Yamaha's newest powered speakers not only offer excellent sound and portability, but their optional Dante connectivity makes them a cinch to set up.
A new line in self-powered PA speakers always interests me, and as I already have several Yamaha speakers in my inventory I was very keen to get my hands on a pair of their most recent additions.
Yamaha already market two powered 10–inch models — the DBR10 and the DXR10 — and I own and regularly use a number of these little workhorses for all kinds of live work, both as mains and monitors. They don't produce a 10–inch model in their (previously) most expensive range, the DSR series, so the 'top dog' in the 10–inch format has hitherto been the DXR10 — currently at MkII, although mine are all the original type and any reference to them here should take account of this. I like 10–inch speakers (good ones, anyway), as they tend to have enough bottom-end clout to be used on their own for smaller events, and can also handle the middle and top end of larger systems when using subwoofers. A local sound company that I have worked with on outdoor gigs uses a high-end rig consisting of four 18–inch powered subs and just two 10–inch full–range cabinets, and they regularly put this up for outdoor carnival-type jobs.
The DZR range represents a ground-breaking step forward for portable powered units as, quite apart from their performance, the entire range is available, as an option, with Dante connectivity, in the form of RJ45–type Ethernet ports that not only carry control information but all the audio as well. Thus, in a nutshell, you can daisy-chain the entire PA system together without using a single audio cable between mixer and loudspeakers, provided you're using a compatible digital console. So there's the headline, but the other main features include: plywood cabinets, rotatable horn assembly, latest–generation FIR filtering with DSP crossover and 96kHz internal processing, and comprehensive access to DSP parameters via a clear LCD screen.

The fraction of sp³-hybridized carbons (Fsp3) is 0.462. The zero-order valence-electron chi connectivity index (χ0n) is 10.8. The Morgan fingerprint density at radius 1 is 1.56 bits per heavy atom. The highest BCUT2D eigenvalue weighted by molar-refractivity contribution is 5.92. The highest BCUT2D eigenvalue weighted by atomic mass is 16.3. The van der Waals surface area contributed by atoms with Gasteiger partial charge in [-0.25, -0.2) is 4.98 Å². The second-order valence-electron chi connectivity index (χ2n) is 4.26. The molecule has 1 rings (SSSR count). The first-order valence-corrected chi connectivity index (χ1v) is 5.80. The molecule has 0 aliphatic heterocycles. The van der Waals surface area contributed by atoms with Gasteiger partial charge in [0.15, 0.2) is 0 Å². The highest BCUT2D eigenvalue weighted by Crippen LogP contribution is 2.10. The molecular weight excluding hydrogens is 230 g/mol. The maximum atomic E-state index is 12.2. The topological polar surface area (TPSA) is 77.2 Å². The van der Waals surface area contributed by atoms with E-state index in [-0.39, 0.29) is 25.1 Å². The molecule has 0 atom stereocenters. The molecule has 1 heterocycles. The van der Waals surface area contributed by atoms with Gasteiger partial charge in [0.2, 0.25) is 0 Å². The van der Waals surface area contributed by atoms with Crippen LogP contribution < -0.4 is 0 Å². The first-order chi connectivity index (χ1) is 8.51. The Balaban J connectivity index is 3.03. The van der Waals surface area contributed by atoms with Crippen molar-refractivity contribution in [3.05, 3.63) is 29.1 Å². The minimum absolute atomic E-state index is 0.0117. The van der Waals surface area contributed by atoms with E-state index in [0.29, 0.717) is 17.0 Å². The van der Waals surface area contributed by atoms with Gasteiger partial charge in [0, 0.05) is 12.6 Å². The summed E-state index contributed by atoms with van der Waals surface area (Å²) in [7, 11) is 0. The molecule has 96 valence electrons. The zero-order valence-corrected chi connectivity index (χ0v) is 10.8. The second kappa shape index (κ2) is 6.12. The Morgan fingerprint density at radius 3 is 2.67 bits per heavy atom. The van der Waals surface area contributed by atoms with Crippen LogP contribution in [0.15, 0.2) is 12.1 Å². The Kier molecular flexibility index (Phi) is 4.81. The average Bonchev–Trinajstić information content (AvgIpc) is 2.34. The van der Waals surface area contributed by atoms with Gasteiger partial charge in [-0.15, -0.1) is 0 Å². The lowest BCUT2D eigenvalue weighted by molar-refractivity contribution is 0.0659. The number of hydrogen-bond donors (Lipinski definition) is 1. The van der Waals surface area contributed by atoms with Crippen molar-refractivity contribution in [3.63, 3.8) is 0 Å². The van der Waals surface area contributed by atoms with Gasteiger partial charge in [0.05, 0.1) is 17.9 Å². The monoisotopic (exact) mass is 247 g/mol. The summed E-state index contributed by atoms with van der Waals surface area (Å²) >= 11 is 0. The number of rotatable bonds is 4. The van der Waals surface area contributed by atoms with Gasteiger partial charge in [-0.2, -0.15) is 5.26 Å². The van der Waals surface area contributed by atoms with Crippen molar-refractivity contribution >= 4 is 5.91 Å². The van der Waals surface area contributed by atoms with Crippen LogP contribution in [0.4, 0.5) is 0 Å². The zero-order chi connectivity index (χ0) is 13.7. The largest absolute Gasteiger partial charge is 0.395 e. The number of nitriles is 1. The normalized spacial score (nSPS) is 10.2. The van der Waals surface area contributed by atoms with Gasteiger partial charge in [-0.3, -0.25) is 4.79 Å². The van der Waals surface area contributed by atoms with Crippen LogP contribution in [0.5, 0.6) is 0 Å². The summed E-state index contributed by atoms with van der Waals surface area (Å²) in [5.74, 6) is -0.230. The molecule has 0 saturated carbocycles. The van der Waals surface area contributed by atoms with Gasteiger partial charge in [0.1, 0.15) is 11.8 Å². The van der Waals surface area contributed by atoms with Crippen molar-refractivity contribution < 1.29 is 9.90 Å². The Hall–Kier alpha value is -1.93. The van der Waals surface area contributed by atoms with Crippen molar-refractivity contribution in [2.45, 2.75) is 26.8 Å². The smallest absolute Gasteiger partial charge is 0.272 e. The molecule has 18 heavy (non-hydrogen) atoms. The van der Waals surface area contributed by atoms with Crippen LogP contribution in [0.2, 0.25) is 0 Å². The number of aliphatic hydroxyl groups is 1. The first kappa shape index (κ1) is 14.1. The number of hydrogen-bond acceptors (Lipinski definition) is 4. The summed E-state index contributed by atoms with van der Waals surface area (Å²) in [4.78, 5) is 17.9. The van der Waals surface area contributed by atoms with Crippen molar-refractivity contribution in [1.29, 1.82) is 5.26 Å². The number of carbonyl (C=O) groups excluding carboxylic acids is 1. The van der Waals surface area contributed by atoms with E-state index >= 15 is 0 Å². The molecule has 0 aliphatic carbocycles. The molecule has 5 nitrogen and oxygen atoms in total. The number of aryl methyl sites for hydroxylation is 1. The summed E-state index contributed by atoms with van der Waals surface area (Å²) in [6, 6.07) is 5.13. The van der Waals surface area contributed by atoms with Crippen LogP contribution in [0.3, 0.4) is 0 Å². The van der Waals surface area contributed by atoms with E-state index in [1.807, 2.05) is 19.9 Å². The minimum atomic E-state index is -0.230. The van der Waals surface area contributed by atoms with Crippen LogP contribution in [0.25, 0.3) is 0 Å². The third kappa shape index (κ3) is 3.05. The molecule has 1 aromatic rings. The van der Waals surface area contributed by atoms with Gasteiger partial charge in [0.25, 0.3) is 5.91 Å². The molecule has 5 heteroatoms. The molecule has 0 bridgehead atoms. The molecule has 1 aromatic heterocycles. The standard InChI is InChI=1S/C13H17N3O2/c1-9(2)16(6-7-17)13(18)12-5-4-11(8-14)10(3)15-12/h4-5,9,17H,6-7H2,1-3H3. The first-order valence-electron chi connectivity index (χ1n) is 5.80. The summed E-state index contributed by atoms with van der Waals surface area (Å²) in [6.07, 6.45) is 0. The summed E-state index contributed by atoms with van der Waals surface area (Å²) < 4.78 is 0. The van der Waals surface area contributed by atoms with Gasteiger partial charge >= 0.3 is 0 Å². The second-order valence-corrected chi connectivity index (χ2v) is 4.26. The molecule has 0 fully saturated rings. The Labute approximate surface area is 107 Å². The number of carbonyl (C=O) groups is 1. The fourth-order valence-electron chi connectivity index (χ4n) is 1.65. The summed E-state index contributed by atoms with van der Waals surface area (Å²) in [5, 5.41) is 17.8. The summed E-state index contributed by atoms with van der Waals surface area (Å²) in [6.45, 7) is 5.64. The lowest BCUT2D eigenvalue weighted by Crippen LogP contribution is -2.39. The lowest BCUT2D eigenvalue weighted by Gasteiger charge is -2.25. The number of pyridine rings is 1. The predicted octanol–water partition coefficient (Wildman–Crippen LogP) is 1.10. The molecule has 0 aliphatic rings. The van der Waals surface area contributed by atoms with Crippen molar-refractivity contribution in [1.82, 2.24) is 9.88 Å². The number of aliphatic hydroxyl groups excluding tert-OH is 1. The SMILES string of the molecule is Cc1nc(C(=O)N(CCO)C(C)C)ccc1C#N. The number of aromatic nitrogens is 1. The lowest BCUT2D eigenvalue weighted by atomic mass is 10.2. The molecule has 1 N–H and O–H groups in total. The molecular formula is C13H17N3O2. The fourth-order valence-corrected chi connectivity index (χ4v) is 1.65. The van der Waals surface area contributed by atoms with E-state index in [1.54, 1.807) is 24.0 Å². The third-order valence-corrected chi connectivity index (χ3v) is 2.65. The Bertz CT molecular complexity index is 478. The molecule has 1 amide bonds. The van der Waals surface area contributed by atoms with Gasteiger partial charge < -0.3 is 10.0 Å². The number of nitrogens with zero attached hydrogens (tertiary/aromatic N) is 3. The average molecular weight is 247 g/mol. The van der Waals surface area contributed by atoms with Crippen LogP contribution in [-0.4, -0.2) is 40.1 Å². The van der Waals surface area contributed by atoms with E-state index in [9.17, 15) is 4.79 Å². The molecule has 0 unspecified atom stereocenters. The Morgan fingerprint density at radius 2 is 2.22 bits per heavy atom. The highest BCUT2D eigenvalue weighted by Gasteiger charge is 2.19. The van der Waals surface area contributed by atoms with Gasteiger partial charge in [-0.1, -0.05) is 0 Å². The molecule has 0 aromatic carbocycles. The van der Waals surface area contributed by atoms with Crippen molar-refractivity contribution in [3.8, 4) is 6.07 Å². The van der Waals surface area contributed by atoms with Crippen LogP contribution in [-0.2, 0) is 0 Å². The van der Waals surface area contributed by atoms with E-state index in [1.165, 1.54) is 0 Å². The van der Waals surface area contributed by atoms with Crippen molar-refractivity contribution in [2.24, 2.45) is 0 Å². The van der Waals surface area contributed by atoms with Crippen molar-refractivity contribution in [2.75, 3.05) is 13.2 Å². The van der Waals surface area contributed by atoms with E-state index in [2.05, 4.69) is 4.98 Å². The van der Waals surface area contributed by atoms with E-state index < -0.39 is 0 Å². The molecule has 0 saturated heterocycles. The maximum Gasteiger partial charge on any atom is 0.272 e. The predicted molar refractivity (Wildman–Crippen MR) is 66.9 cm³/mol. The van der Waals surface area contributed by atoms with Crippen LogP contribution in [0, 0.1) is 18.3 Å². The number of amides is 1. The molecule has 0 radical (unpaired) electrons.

The DZR10 reviewed here is the smallest in the DZR range, with 12– and 15-inch two-way, full–range units available, as well as a three-way model with a 15–inch woofer and 8–inch mid-range driver, plus tweeter. There are no DZR-badged subwoofers, but the range includes and is designed to fully integrate with the DXSXLF units, available in 15– or 18–inch form. Like the DZR range, the DXSXLF subwoofers are also available with Dante compatibility, those models being distinguished in name by a 'D' suffix. Apart from the digital connectivity and control, the D models are exactly the same in terms of construction and audio performance as the non-Dante versions. I like the idea of Dante being a separate option as, although it may come to pass one...